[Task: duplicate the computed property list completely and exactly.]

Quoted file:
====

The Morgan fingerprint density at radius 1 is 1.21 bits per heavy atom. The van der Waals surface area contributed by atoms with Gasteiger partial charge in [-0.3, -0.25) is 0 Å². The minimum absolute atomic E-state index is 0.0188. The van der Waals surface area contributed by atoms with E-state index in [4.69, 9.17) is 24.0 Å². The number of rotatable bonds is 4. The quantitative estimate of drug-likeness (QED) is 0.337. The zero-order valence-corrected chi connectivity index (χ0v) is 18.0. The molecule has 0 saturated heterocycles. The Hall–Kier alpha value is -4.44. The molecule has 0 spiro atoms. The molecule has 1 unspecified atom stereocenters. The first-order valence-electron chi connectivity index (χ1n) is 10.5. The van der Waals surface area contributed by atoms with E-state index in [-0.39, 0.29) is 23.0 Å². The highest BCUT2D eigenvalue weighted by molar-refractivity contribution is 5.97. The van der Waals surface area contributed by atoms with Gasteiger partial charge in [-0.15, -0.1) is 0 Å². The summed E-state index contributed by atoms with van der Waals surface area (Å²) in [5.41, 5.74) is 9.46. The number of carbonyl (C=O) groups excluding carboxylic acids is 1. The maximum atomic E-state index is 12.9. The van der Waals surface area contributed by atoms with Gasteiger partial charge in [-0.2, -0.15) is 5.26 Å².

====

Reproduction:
The Morgan fingerprint density at radius 1 is 1.21 bits per heavy atom. The van der Waals surface area contributed by atoms with Gasteiger partial charge in [-0.3, -0.25) is 0 Å². The minimum absolute atomic E-state index is 0.0188. The van der Waals surface area contributed by atoms with E-state index in [4.69, 9.17) is 24.0 Å². The number of rotatable bonds is 4. The quantitative estimate of drug-likeness (QED) is 0.337. The zero-order valence-corrected chi connectivity index (χ0v) is 18.0. The molecule has 0 saturated heterocycles. The Hall–Kier alpha value is -4.44. The molecule has 0 spiro atoms. The molecule has 1 unspecified atom stereocenters. The first-order valence-electron chi connectivity index (χ1n) is 10.5. The van der Waals surface area contributed by atoms with E-state index in [-0.39, 0.29) is 23.0 Å². The highest BCUT2D eigenvalue weighted by molar-refractivity contribution is 5.97. The van der Waals surface area contributed by atoms with Gasteiger partial charge in [-0.15, -0.1) is 0 Å². The summed E-state index contributed by atoms with van der Waals surface area (Å²) in [5.41, 5.74) is 9.46. The number of carbonyl (C=O) groups excluding carboxylic acids is 1. The maximum atomic E-state index is 12.9. The van der Waals surface area contributed by atoms with Gasteiger partial charge in [-0.2, -0.15) is 5.26 Å².